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Can You Solve These Colorful Puzzles?

Welcome to The Riddler. Every week, I offer up problems related to the things we hold dear around here: math, logic and probability. There are two types: Riddler Express for those of you who want something bite-sized and Riddler Classic for those of you in the slow-puzzle movement. Submit a correct answer for either,1 and you may get a shoutout in next week’s column. If you need a hint, or if you have a favorite puzzle collecting dust in your attic, find me on Twitter.

Riddler Express

From FiveThirtyEight contributor Milo Beckman, a sartorial stumper:

Three smart logicians are standing in a line, so that they can only see the logicians in front of them. A hat salesman comes along and shows the three logicians that he has three white hats and two black hats. He places one hat on each logician’s head and hides the remaining hats.

He then says to the logicians, “Can anyone tell me what color hat is on her own head?” No one responds.

He repeats, “Can anyone tell me what color hat is on her own head?” Still no answer.

A third time: “Can anyone tell me what color hat is on her own head?” One of the logicians speaks up and gives the correct answer.

Who spoke, and what color hat is on her head?

Submit your answer

Riddler Classic

From Dan Waterbury, a painting puzzle:

You play a game with four balls: One ball is red, one is blue, one is green and one is yellow. They are placed in a box. You draw a ball out of the box at random and note its color. Without replacing the first ball, you draw a second ball and then paint it to match the color of the first. Replace both balls, and repeat the process. The game ends when all four balls have become the same color. What is the expected number of turns to finish the game?

Extra credit: What if there are more balls and more colors?

Submit your answer

Solution to last week’s Riddler Express

Congratulations to рџ‘Џ Tom Mahon рџ‘Џ of Kingsland, Texas, winner of last week’s Express puzzle!

In each of the last three years — 2014, 2015 and 2016 — a global temperature record has been set. Assuming that accurate temperature records exist since 1880, what is the probability of this having happened at random?

If we have accurate records from 1880 to 2016, that means we’re dealing with 137 years of potential records. Now we need to figure out how many ways there are of choosing these three specific years — 2014, 2015 and 2016 — in order from those 137. There are 137 ways to choose the first, 136 ways to choose the second and 135 ways to choose the third. Therefore, the probability that these temperature records occurred in these three at random is 1/(137*136*135) = 1/2,515,320 or about 0.00004 percent.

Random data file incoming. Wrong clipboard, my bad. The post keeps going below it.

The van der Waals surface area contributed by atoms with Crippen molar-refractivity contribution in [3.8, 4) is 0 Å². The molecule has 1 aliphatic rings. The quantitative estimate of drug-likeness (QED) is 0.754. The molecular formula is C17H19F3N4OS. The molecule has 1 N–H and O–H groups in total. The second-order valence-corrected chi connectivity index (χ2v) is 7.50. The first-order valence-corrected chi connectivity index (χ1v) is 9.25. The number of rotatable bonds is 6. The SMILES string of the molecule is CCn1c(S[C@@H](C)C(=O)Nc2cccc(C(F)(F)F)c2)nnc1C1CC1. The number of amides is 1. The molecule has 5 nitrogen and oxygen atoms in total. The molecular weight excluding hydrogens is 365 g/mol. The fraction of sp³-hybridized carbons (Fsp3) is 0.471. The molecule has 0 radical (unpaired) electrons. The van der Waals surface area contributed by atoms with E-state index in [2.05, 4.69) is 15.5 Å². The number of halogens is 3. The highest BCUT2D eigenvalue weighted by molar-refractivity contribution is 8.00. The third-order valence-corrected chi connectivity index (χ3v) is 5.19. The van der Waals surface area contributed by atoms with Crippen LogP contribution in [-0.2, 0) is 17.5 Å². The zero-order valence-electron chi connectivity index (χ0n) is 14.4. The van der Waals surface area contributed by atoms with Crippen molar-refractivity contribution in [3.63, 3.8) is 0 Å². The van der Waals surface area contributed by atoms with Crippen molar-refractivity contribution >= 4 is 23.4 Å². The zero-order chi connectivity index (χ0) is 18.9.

Solution to last week’s Riddler Classic

Congratulations to рџ‘Џ Layne Webb рџ‘Џ of Shepherdsville, Kentucky, winner of last week’s Classic puzzle!

From a shuffled deck of 100 cards that are numbered 1 to 100, you are dealt 10 cards face down. You turn the cards over one by one. After each card, you must decide whether to end the game. If you end the game on the highest card you were dealt, you win; otherwise, you lose. What is the strategy that optimizes your chances of winning?

In general, of course, you should end the game when you turn over a high card, and continue drawing if you turn over a low card. This will give you the best chances at stopping on the highest card in the hand. Also, in general, you should be pickier — only stopping for very high values — with your numbers earlier in the game and laxer late in the game, as you near the final card. As you’re further through the deck, there are fewer cards remaining that could trump the one you’ve chosen. But just how high is a high card, and just how low is a low card? And when is too early, and when is too late?

Some decisions in the game are easy. If the card you just flipped over is not the highest card you’ve seen so far, you should continue flipping — you’re guaranteed to lose otherwise. If the card you’ve just flipped over is the highest card you’ve seen so far, you’ve got a decision to make. Roughly speaking, you should stop if there is a greater than ½ chance that the number you’re looking at will end up being the highest you see.

To arrive at precise cutoffs, most solvers took a computational approach. And many, such as Guy Moore, Daniel Eriksson and Marc Goessling, were kind enough to share their code. When you flip the first card out of the 10, those three solvers found, you should stop if it’s at least 93. There are a bunch of cards left that could top yours if you choose something lower. But, if you get to the ninth card and only one card remains unseen, you should relax your restrictions, and stop if it’s at least 55. Laurent Lessard plotted this optimal strategy:

With this strategy, you’ll win the game about 62 percent of the time. Tyler Barron and Hector Pefo also took a deep look at some of the math behind this decision making.

As the game gets “bigger” — decks and hands with more cards — the shape of the solution looks quite similar, as Laurent again plotted, in this case for a deck of 1,000 cards and a hand of 40 cards:

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  1. Important small print: For you to be eligible, I need to receive your correct answer before 11:59 p.m. EDT on Sunday. Have a great weekend!

Oliver Roeder was a senior writer for FiveThirtyEight. He holds a Ph.D. in economics from the University of Texas at Austin, where he studied game theory and political competition.